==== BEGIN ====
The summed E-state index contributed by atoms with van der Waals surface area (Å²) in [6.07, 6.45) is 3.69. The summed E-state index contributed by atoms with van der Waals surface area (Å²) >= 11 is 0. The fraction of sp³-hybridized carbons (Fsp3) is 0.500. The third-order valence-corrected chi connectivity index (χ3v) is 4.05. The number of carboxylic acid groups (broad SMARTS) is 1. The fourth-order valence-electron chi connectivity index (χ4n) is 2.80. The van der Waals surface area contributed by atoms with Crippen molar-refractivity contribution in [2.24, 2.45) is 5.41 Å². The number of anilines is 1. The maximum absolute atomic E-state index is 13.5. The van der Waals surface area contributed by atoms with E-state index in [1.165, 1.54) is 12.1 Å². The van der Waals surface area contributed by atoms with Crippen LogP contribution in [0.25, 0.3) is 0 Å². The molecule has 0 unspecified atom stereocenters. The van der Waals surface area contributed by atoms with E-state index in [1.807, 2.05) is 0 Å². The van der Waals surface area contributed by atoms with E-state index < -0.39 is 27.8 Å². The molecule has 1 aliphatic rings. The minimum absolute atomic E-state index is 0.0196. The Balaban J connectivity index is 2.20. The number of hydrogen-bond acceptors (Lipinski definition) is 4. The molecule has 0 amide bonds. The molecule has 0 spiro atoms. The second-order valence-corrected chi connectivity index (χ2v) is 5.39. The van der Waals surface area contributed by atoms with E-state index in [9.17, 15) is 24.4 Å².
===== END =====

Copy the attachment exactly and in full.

The summed E-state index contributed by atoms with van der Waals surface area (Å²) in [6.07, 6.45) is 3.69. The summed E-state index contributed by atoms with van der Waals surface area (Å²) >= 11 is 0. The fraction of sp³-hybridized carbons (Fsp3) is 0.500. The third-order valence-corrected chi connectivity index (χ3v) is 4.05. The number of carboxylic acid groups (broad SMARTS) is 1. The fourth-order valence-electron chi connectivity index (χ4n) is 2.80. The van der Waals surface area contributed by atoms with Crippen molar-refractivity contribution in [2.24, 2.45) is 5.41 Å². The number of anilines is 1. The maximum absolute atomic E-state index is 13.5. The van der Waals surface area contributed by atoms with E-state index in [1.165, 1.54) is 12.1 Å². The van der Waals surface area contributed by atoms with Crippen LogP contribution in [0.25, 0.3) is 0 Å². The molecule has 0 unspecified atom stereocenters. The van der Waals surface area contributed by atoms with E-state index in [1.807, 2.05) is 0 Å². The van der Waals surface area contributed by atoms with E-state index < -0.39 is 27.8 Å². The molecule has 1 aliphatic rings. The minimum absolute atomic E-state index is 0.0196. The Balaban J connectivity index is 2.20. The number of hydrogen-bond acceptors (Lipinski definition) is 4. The molecule has 0 amide bonds. The molecule has 0 spiro atoms. The second-order valence-corrected chi connectivity index (χ2v) is 5.39. The van der Waals surface area contributed by atoms with E-state index in [9.17, 15) is 24.4 Å².